Monday, November 19, 2012

Best Book Bets - 11/20/2012

Don't be a Turkey!

48 hours until turkey time, 72 hours until the real turkey time when people shake off the residual effects of Tryptophan and the warmth of family and friends to throttle their fellow man for this year's Furby (which despite the manufacturer's efforts WILL NOT be the Furby.) My solution, resist the Siren's call of the commercial holiday season and curl up with a good book. Maybe if none of us shop this weekend, retail employees will be given time off to be with their families next year. Sounds like the start of a really good book! I can dream, can't I? In fact, isn't that the reason we read, to get away for awhile?

 Heck, when you do attack your holiday gift list why not make each of your presents a book. Support your local bookseller who can advise you as well as the Literary Bookie and reward them with your continued patronage.  

The Bookie will be giving you a shopping list soon so make sure to get your email alerts. But not this weekend, now is the time for, food, family, football and fiction (or non-fiction if you insist.)


Back To Blood 
by Tom Wolfe
CLOTH. With Wolfe its always been a love/hate relationship as a reader. I find the depth of his characters bordering on stereotype. Similar to Hitchcock's actors, they are just chess pieces on a board. What is important is the game being played. What makes his books crack is his capturing of time and place. Is there really a better snapshot of '80s self-indulgance and narcissism that Bonfire of the Vanities? Here he is at his best/worse capturing the pressure cooker of culture shock and vitriol in Miami. The moral dilemmas brought about by the city's racial tension is never addressed despite how fertile the subject matter would be. Wolfe is more interested in what excesses are spawned in such an environment and how they in turn continue to perpetuate the downfall of the people living in it. The result reads like an episode of CSI Miami produced for adult cable. His descriptions are written oft times tongue in cheek as he documents all the city's excesses. In his world everyone gets what they deserve and in Wolfe's Miami, that's squat. 

Fairy Tales from the Brothers Grimm 
by Philip Pullman
CLOTH. With the latest re-imaging of the world of Grimm on television and on film this redux is sorely needed. Pullman, the author of the stellar IR fantasy epic The Dark Materials handles the brother's work with the reverence it deserves. It's hard to think that it was only 200 years ago that these grisly moral tales were unleashed on unsuspecting children. Here he takes  50 tales, some all too well known (am I the only one ODing on Snow White interpretations?) to the more obscure but equally jarring forgotten gems (Doesn't even the title,The Girl with No Hands give you a chill?) Pullman, a master storyteller in his own right, stays pretty straightforward, just tweaking the tales to make them pop for more contemporary readers. His research is insightful but never overly academic. This book is a treasure for anyone who holds the power of story as paramount and for any parent who needs to put the fear of God into their children.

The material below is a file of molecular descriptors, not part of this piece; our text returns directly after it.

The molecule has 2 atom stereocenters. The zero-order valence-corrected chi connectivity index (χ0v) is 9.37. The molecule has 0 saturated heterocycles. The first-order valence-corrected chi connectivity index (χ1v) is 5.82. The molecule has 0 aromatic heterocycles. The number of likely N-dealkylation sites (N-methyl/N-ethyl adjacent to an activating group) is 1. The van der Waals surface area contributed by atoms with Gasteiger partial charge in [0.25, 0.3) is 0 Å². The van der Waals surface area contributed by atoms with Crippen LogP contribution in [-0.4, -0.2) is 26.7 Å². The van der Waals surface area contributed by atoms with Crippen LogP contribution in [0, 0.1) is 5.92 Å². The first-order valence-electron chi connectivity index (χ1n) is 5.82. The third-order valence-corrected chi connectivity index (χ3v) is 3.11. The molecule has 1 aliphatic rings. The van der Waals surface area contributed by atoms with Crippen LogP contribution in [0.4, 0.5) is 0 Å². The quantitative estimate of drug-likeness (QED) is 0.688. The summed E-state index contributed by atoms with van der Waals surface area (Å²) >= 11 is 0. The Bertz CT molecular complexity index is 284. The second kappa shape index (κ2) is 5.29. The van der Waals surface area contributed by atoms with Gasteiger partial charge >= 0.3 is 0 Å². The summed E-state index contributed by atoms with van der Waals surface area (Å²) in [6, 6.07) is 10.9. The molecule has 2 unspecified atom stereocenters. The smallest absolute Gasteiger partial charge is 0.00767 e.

(Pegasus Crime)

by Iain Banks
CLOTH. The most refreshing part of Bank's Stewart Gilmour mysteries are their locale, Scotland. Forget the muted desolation of Larsson's Iceland. Scotland makes for a great location. It becomes a driving part of the story as his characters plod through foggy streaks each looking out for themselves. Even a bridge over the Stoun River has meaning. Is it where lost souls go to die, where two timer's lives are cut short, or where one faces the demons of their past. The town of Stonemouth is gritty, its inhabitants working class and desparate, living in the shadows of battling crime families. The story isn't all doom and gloom however. Bank's is fascinated with his characters and presents them rich in detail and quirks. In the end what bonds them is surviving the mean streets long enough to tell their tales, morn past acts, and forge forward.